Latest Notch signaling pathway Stories
The development of stem cell therapies to cure a variety of diseases depends on the ability to characterize stem cell populations based on cell surface markers.
The lab of Avinash Bhandoola, PhD, professor of Pathology and Laboratory Medicine, has studied the origins of T cells for many years. One protein called Notch, which has well-known roles in the development of multiple tissues, plays an essential role in triggering T-cell development.
In a study published in the June 19 online edition of the journal Nature, a scientific team led by researchers from the University of California, San Diego School of Medicine visually monitored the dynamic cellular events that take place when cardiac regeneration occurs in zebrafish after cardiac ventricular injury.
Researchers from the University of Pennsylvania School of Veterinary Medicine have discovered that a protein called Jagged-1 stimulates human stem cells to differentiate into bone-producing cells.
Notch – the protein that can help determine cell fate – maintains a stable population of basal cells in the prostate through a positive feedback loop system with another key protein – TGF beta (transforming growth factor beta), said Baylor College of Medicine researchers in the journal Cell Stem Cell.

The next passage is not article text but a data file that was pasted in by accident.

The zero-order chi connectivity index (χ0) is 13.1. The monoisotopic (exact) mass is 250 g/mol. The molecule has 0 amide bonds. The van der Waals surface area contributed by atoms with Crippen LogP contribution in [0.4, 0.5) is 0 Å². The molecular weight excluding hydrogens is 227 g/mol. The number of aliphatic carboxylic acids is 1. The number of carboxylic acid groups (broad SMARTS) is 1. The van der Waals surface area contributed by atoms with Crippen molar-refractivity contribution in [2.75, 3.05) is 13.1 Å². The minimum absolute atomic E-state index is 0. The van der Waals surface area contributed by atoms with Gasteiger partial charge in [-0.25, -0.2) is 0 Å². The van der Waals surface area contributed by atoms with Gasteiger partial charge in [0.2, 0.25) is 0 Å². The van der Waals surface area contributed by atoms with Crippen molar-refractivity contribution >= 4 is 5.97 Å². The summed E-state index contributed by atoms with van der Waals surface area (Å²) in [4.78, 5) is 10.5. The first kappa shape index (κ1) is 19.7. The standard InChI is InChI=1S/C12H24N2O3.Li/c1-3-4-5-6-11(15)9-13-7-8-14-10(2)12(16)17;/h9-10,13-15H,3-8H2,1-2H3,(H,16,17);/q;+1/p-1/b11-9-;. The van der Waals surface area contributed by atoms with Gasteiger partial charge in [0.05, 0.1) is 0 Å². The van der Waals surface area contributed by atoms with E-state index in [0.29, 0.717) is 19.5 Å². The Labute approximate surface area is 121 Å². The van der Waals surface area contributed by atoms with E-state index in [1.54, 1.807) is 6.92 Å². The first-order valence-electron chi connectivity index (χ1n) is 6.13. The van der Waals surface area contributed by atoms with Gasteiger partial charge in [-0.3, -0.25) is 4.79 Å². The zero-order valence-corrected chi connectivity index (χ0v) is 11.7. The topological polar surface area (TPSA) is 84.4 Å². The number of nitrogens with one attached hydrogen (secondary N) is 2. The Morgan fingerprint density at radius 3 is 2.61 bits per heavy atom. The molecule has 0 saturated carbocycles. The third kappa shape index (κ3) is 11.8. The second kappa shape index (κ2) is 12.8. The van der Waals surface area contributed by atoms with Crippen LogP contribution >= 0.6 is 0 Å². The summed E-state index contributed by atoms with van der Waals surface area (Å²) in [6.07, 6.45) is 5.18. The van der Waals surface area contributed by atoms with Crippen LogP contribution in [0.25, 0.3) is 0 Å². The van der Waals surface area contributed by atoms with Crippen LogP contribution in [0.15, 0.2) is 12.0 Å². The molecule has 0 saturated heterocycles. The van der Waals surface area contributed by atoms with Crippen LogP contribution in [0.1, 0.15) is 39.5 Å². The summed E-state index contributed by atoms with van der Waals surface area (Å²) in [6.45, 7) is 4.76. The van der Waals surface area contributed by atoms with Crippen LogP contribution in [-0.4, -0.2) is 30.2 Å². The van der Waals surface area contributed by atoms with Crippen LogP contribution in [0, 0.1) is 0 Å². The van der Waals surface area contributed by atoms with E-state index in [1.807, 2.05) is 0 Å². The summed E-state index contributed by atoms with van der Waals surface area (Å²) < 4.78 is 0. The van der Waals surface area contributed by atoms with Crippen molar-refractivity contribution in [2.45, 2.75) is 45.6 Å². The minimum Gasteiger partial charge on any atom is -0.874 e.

A new study led by researchers at Hospital for Special Surgery identifies the mechanism by which a cell signaling pathway contributes to the development of rheumatoid arthritis (RA).
An inflammation-promoting protein triggers deactivation of a tumor-suppressor that usually blocks cancer formation via the NOTCH signaling pathway.
Blocking a growth factor receptor cripples cancer growth in a form of T cell leukemia.
A new study by the NYU Cancer Institute, an NCI-designated cancer center, sheds light on the origins of myeloid leukemia, a type of blood cancer that affects children and adults.
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